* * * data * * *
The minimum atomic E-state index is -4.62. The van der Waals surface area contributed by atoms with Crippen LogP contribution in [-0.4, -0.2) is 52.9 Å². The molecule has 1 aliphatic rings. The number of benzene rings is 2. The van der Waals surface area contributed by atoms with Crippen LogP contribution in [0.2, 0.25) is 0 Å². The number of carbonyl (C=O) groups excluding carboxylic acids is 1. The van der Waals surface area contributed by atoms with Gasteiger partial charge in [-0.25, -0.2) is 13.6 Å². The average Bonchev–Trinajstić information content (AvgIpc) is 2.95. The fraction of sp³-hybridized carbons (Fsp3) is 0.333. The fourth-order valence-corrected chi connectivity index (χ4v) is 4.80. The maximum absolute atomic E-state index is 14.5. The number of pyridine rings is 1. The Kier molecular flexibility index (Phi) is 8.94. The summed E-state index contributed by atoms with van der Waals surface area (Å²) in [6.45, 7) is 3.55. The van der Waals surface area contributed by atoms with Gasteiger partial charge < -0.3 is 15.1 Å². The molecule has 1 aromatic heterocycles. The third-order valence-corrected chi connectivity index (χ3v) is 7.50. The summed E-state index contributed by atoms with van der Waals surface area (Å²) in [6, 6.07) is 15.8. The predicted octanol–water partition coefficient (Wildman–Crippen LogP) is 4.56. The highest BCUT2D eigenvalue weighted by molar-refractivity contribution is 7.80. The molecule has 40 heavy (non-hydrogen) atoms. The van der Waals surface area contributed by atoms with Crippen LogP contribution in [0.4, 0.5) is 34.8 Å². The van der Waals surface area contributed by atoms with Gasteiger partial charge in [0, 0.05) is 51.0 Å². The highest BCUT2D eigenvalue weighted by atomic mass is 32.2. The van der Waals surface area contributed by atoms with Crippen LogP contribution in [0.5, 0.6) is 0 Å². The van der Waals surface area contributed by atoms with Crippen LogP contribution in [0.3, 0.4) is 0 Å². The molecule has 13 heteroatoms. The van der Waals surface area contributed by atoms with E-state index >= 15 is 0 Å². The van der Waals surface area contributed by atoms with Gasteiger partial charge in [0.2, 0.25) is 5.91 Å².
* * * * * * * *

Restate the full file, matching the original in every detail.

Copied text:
The minimum atomic E-state index is -4.62. The van der Waals surface area contributed by atoms with Crippen LogP contribution in [-0.4, -0.2) is 52.9 Å². The molecule has 1 aliphatic rings. The number of benzene rings is 2. The van der Waals surface area contributed by atoms with Crippen LogP contribution in [0.2, 0.25) is 0 Å². The number of carbonyl (C=O) groups excluding carboxylic acids is 1. The van der Waals surface area contributed by atoms with Gasteiger partial charge in [-0.25, -0.2) is 13.6 Å². The average Bonchev–Trinajstić information content (AvgIpc) is 2.95. The fraction of sp³-hybridized carbons (Fsp3) is 0.333. The fourth-order valence-corrected chi connectivity index (χ4v) is 4.80. The maximum absolute atomic E-state index is 14.5. The number of pyridine rings is 1. The Kier molecular flexibility index (Phi) is 8.94. The summed E-state index contributed by atoms with van der Waals surface area (Å²) in [6.45, 7) is 3.55. The van der Waals surface area contributed by atoms with Gasteiger partial charge < -0.3 is 15.1 Å². The molecule has 1 aromatic heterocycles. The third-order valence-corrected chi connectivity index (χ3v) is 7.50. The summed E-state index contributed by atoms with van der Waals surface area (Å²) in [6, 6.07) is 15.8. The predicted octanol–water partition coefficient (Wildman–Crippen LogP) is 4.56. The highest BCUT2D eigenvalue weighted by molar-refractivity contribution is 7.80. The molecule has 40 heavy (non-hydrogen) atoms. The van der Waals surface area contributed by atoms with Crippen LogP contribution in [0.4, 0.5) is 34.8 Å². The van der Waals surface area contributed by atoms with Gasteiger partial charge in [0, 0.05) is 51.0 Å². The highest BCUT2D eigenvalue weighted by atomic mass is 32.2. The van der Waals surface area contributed by atoms with Crippen LogP contribution in [0.5, 0.6) is 0 Å². The van der Waals surface area contributed by atoms with Crippen LogP contribution in [0.3, 0.4) is 0 Å². The molecule has 13 heteroatoms. The van der Waals surface area contributed by atoms with E-state index >= 15 is 0 Å². The van der Waals surface area contributed by atoms with Gasteiger partial charge in [0.2, 0.25) is 5.91 Å².